Over the past 15-20 years, one of the fastest growing sections in academic discourse is that which hones in on hip-hop as an art form and global cultural force. While various intellectuals have been at the forefront of this movement, few can offer the unique perspective provided by a someone who’s been in the trenches themselves. Enter Grammy-winning producer 9th Wonder, who emerged 10 years ago with Little Brother and has since racked up credits for everyone from to Destiny’s Child to Erykah Badu to JAY Z. In addition to producer, DJ, A&R and label executive, the North Carolina native also wears another hat: professor. Beginning teaching at North Carolina Central University in 2007, his talents have taken him to Duke and Harvard University, as well, schooling the next generation on the the origin and social importance of hip-hop, its samples and more.
Life+Times caught up with 9th to get his take on hip-hop’s importance in the academy, his experience teaching and more.
Life+Times: Talk about the importance of hip-hop courses in the academy, especially the way you’ve talked about hip-hop before as being misrepresented and misconstrued in the mainstream.
9th Wonder: Well I think that now, we’re at that at that age. Hip-hop is at that age where – they thought that hip-hop wasn’t gonna be around that long, even in the early years and the early ’80s, they thought it was just a fad – it’s used in commercials, it’s used to advertise, it’s used in so many ways, it’s so much a facet of our society now, whether you understand the art form, whether you like it, whatever, if you hear somebody say young people’s music, the next thing they’re gonna say is hip-hop. But they fail to realize that this year is like the 40th year of hip-hop’s existence, so, we’re at that point where it needs to be studied. This is a multi-million dollar business around the globe, you know, so it’s at that point where we have to [teach about it] because now, the generation gap is so wide, and now teachers believe that this is a way that we can communicate with our kids. They put on CNN recently that Nas was the greatest lyricist of all time – not the greatest artist, just the greatest lyricist – and for CNN, a main media network, to say that speaks volumes because now people even in the media ranks are trying to see hip-hop from a more educational and artistic standpoint. See, he wasn’t the greatest selling artist of all-time, but if we’re talking about lyricists – and hip-hop is built so much on lyrics – they picked Nas. So it’s really at that point now because they’re seeing it, like, “Yo, this is an art form that we have to really recognize and we can’t ignore it anymore.” And once they start to do it, you know that it’s really gonna turn into something, now it’s really gonna turn into a study.
L+T: How is hip-hop in the academy important for representing Black culture?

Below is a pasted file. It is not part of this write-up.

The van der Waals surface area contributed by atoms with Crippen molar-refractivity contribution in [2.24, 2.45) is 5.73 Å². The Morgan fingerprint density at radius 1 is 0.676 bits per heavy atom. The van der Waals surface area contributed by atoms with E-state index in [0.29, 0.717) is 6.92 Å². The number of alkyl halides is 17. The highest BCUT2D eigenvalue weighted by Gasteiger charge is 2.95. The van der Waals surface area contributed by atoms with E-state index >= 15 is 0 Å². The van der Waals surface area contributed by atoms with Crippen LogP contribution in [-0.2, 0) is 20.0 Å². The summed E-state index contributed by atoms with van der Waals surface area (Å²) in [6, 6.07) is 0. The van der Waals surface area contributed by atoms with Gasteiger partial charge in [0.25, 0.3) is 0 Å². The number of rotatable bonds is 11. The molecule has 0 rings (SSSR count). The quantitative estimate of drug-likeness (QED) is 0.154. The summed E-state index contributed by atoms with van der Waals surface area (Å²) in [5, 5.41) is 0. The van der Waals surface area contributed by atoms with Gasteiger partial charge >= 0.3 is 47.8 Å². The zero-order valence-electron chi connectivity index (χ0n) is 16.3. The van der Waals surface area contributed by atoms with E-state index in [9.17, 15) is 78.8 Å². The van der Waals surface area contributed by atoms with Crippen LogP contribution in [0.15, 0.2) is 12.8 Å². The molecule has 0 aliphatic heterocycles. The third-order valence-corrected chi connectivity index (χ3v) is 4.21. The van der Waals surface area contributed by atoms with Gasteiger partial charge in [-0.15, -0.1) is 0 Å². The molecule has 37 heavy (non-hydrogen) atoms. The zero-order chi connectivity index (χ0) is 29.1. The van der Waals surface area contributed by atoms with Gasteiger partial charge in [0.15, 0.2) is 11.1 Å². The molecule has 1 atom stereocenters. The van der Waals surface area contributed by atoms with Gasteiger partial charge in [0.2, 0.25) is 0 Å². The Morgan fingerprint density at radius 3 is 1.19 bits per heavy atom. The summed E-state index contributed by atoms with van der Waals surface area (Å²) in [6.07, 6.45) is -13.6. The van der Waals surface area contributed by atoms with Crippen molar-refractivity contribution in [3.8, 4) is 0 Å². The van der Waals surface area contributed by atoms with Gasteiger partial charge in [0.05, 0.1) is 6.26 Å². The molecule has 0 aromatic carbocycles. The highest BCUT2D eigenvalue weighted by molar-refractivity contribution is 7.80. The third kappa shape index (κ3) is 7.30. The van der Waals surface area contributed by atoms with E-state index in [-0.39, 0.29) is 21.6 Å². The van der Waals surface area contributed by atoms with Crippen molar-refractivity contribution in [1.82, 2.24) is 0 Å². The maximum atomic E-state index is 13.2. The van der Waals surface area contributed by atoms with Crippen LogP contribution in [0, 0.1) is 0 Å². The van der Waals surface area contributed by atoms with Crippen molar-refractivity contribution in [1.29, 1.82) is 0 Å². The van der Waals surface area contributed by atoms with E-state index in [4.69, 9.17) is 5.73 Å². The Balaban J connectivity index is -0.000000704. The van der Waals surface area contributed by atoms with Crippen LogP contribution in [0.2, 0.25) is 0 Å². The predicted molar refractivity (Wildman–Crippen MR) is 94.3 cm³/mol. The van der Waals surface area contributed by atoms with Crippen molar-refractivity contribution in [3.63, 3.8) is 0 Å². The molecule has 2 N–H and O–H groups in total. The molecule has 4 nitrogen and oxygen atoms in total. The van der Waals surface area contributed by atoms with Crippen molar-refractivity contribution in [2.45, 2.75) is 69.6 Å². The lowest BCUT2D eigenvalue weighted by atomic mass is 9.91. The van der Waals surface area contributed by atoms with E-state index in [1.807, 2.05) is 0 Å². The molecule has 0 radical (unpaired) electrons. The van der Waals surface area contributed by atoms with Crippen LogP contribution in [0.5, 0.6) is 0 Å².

9th Wonder: It’s very important. I think for a very long time, even outside of hip-hop, Black culture has a hard time with itself writing things down. We can create it, but it’s hard for us to make a chronicle of it. That just comes from dealing with slavery. All of the things that we passed down since slavery in Black culture, especially in the United States, has always been word-of-mouth. Even the way we pass music to each has been word-of-mouth. It’s word-of-mouth when your mom would play music for you on Saturday mornings, like, [somebody asks] “where’d you hear that song?” “Well I heard it from my mom on Saturday mornings.” Saturday mornings was a right of passage when you got to hear all the old soul, you know what I’m saying. So, we now need to be able to write these things down because hip-hop cannot continue on – with Black culture and hip-hop connected – in the new millennia without the institution being involved. It has to be an institution attached to it. We can’t just sit around in the barbershop debating about who’s the best, what’s the best album or the important of Midnight Marauders. We need an institution, and that’s something that I think that Black culture struggles with. We struggle with trying to write things down and trying to make an archive of what and who we are. I think doing that with hip-hop in academia really helps that part out. A lot of young kids don’t believe, or it’s hard for them to really understand, that hip-hop is a derivative of not only Black culture, but Latino culture, as well. They don’t understand that that’s where it comes from. That melting pot in the Bronx in the late 1960’s, early 1970’s, they used music to communicate with each other. Young Black kids, young Latino kids, the immigration act that was passed, that was major. Like, “How can I communicate with these people?” Now you’ve got music that sounds like the Incredible Bongo Band. So, we have to start archiving this stuff to teach our next generation of Black kids that are leaders of tomorrow, and say, “Hey, we need to writing this stuff down.” It’s really gonna come full circle when the Smithsonian Institute opens the African-American Museum, that’s really gonna be one of the pinnacle points. As creative as we are, we have a hard time putting it on paper, and that’s important.